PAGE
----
“Greater federal support for telehealth and suicide prevention. Expanded veterans’ treatment courts. So many important changes have been enacted because Martha McSally made them happen.
“Last year, it came to her attention that one remarkable 95-year-old Arizona veteran had not received the formal recognition he deserved for distinguished service back in World War II. Senator McSally made sure he got that Purple Heart — hand-delivered, with dozens of young airmen on hand to honor him.
“So the junior Senator from Arizona has charted a singular course. She has balanced respect for tradition with an eye toward the future. She’s opened countless new doors for others.
“At every step, our colleague has done it with dignity, faith, and a deep love of her state and her country that she cannot help but wear on her sleeve.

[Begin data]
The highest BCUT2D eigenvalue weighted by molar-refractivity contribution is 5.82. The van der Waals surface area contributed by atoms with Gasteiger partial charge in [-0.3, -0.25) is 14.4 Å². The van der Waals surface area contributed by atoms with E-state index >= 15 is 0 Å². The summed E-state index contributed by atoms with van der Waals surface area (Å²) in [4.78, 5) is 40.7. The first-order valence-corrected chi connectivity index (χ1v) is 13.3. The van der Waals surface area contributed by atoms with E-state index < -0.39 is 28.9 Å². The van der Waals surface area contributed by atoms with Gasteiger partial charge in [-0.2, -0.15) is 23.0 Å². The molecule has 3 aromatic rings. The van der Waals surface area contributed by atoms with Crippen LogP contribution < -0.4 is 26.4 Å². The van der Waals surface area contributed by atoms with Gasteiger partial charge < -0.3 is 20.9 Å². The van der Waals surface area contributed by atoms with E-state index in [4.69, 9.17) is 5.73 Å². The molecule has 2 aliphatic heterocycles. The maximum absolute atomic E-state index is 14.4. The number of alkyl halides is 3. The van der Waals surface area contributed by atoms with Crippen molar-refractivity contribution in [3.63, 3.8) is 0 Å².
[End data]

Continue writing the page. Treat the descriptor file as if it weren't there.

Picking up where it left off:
“She departs with a long list of accomplishments and every reason to hold her head high.
“Wherever life after the Senate takes her, I’m confident our colleague will continue to be the most enthusiastic advocate for her state… for its people, its prosperity, and its natural wonders.
“That includes all the interesting creatures that she and her four-legged wingman, Boomer, meet when they’re out hiking its trails.
“No, I’m pretty certain Martha McSally is not through fighting yet.
“So Martha, on behalf of not just the Senate, but the nation, thank you so much for your service to our country -- in uniform and here in the Senate.
“We wish you all the best in the bright days to come.”